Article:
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DivX Gets Closer To the Mainstream

5 Mar, 2002 By: Holly J. Wagner

DivXNetworks is making a push for mainstream video-on-demand with its new version 5.0, which offers smaller file sizes and faster usability for video engineers and consumers.

Just back from a trip to Asia to pow-wow with hardware manufacturers, cofounder and CEO Jordan Greenhall said consumers could expect to see at least four new DivX-enabled devices on the market within the next 18 months at about the same price as MP3 players. Although he would not reveal which manufacturers will offer them, he said DivX compatible Sega Dreamcast units are already available.

The 5.0 edition bridges some gaps that other media players have not. This version will work on Windows, MacIntosh and Linux platforms as well as with wireless devices and game consoles.

"This takes it out of the PC world to bring it into multiple environments," Greenhall said.

But DivX will still have to overcome some mass market hurdles to cement a position.

The new version, available as a player only or a professional version for encoding content, is significantly faster than previous versions, but only for consumers with higher-powered computers (500 to 600 mHz) and high-speed cable or DSL connections.

"I wouldn't recommend downloading on a modem connection," said director of engineering Eric Grab. But, he said, the new version lets the consumer watch the movie during download on fatter pipes.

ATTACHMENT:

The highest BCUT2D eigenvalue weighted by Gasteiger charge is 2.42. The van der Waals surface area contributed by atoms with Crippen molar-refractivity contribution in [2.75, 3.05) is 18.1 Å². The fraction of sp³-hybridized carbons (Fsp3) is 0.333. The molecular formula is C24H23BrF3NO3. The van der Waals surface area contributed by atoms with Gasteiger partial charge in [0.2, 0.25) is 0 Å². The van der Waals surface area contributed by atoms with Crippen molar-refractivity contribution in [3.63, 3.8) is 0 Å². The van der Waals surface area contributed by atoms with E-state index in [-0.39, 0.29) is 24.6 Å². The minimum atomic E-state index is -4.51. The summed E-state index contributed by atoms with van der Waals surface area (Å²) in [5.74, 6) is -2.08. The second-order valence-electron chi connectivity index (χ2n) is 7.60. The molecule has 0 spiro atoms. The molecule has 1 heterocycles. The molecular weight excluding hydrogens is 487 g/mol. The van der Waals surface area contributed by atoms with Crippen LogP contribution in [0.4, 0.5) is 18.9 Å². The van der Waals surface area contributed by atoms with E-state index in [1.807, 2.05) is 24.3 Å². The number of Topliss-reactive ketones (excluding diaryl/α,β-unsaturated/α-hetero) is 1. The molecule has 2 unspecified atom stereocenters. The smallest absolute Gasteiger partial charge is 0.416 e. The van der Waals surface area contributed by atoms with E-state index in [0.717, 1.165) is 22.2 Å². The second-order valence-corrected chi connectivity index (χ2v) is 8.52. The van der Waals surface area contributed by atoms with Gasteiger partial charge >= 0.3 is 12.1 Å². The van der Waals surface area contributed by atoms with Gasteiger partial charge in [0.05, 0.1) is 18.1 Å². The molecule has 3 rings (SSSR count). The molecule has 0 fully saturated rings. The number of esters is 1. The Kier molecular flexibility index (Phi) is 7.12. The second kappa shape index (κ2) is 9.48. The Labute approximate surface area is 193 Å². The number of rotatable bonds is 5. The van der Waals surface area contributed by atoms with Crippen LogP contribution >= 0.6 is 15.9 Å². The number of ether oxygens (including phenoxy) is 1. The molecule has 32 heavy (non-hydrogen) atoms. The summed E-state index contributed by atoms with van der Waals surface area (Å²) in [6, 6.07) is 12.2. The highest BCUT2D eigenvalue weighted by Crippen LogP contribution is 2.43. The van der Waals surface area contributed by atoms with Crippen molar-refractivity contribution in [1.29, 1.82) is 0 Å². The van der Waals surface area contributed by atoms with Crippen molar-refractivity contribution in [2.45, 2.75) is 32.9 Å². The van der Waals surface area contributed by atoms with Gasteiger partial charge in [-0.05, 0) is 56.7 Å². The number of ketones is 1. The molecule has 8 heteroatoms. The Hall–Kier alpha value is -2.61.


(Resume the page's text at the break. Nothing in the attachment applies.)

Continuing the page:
"If you have a good broadband connection you can click ‘download' and be watching it in 10 seconds," he said.

That could postpone widespread consumer adoption because only about 10 percent of U.S. households have broadband connections, according to emarketer's Ben Macklin, who said there were 6.2 million broadband households at the end of 2000 (5.8 percent of all households)

11.4 million at the end of 2001 (10.6 percent) and forecasts this to rise to 17.6 million in 2002, 25.6 million in 2003 and 34.7 million in 2004 (31.3 percent).

Also, many consumers have stopped upgrading their computer hardware frequently, said analyst Greg Durkin of Alexander & Associates.

"Instead of buying them every year they are buying one every two years," Durkin said. "The people who don't care about being on the cutting edge, they might upgrade every four years."

Many of the improvements are for the content providers. DivX put a lot of effort into improving the encoding speed so a content provider could encode three to four times faster than for Windows Media Player and create a file that is 41 percent smaller than what earlier versions of DivX produced, Greenhall said. The top speed requires a gigahertz-capacity computer, Grab noted.

DivX designers worked with major studios on their digital rights management design, Greenhall said, but so far only smaller suppliers are biting. In recent months DivX forged relationships with the Strand, Vanguard and Media (formerly Winstar) labels.

Wellsprng VP and general manager Dan Gurlitz is excited about his company's test of the supplier's new offering because staying on the cutting edge helps independents remain competitive, he said.

"We're watching technology move very quickly. I was here in 1997 when we decided to pull the trigger and put things on DVD," Gurlitz said. "Now we sit in the luxurious position of having a very deep list of DVDs. We broke the 60 percent mark with DVD a long time ago."

Wellspring is offering eight titles in its test. Users may download the free Divx player at divxnetworks.com and order Wellspring content at videocollection.com. The test content is available for $4.95 per program in a file that expires after five days. Just one feature film, Incubus, is on the list along with shorter Blues music and classic animation titles.

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